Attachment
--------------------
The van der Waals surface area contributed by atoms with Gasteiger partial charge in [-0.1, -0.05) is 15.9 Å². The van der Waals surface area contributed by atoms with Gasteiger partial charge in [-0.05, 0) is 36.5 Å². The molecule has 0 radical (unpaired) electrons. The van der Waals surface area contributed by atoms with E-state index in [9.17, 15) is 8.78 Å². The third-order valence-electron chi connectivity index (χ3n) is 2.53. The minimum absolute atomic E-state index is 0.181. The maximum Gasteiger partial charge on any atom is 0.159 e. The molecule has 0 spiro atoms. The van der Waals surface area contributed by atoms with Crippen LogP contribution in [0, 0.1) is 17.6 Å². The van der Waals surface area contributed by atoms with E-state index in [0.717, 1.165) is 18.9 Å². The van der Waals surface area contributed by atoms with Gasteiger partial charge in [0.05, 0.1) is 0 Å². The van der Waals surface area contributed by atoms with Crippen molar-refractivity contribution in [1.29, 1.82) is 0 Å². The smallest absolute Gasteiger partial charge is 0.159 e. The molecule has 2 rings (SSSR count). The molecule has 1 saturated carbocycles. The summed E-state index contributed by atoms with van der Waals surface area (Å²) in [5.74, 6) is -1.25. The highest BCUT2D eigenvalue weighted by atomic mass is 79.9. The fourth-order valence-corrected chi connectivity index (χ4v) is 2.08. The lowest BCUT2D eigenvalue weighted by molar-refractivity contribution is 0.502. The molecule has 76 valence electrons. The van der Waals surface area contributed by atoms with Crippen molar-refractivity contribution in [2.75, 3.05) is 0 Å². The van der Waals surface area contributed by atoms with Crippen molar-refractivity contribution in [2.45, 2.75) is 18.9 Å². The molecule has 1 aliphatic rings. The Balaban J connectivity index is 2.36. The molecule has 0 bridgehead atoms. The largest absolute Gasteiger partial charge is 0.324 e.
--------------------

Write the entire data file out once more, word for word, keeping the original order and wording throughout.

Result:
The van der Waals surface area contributed by atoms with Gasteiger partial charge in [-0.1, -0.05) is 15.9 Å². The van der Waals surface area contributed by atoms with Gasteiger partial charge in [-0.05, 0) is 36.5 Å². The molecule has 0 radical (unpaired) electrons. The van der Waals surface area contributed by atoms with E-state index in [9.17, 15) is 8.78 Å². The third-order valence-electron chi connectivity index (χ3n) is 2.53. The minimum absolute atomic E-state index is 0.181. The maximum Gasteiger partial charge on any atom is 0.159 e. The molecule has 0 spiro atoms. The van der Waals surface area contributed by atoms with Crippen LogP contribution in [0, 0.1) is 17.6 Å². The van der Waals surface area contributed by atoms with E-state index in [0.717, 1.165) is 18.9 Å². The van der Waals surface area contributed by atoms with Gasteiger partial charge in [0.05, 0.1) is 0 Å². The van der Waals surface area contributed by atoms with Crippen molar-refractivity contribution in [1.29, 1.82) is 0 Å². The smallest absolute Gasteiger partial charge is 0.159 e. The molecule has 2 rings (SSSR count). The molecule has 1 saturated carbocycles. The summed E-state index contributed by atoms with van der Waals surface area (Å²) in [5.74, 6) is -1.25. The highest BCUT2D eigenvalue weighted by atomic mass is 79.9. The fourth-order valence-corrected chi connectivity index (χ4v) is 2.08. The lowest BCUT2D eigenvalue weighted by molar-refractivity contribution is 0.502. The molecule has 76 valence electrons. The van der Waals surface area contributed by atoms with Crippen molar-refractivity contribution in [2.75, 3.05) is 0 Å². The van der Waals surface area contributed by atoms with Crippen molar-refractivity contribution in [2.45, 2.75) is 18.9 Å². The molecule has 1 aliphatic rings. The Balaban J connectivity index is 2.36. The molecule has 0 bridgehead atoms. The largest absolute Gasteiger partial charge is 0.324 e.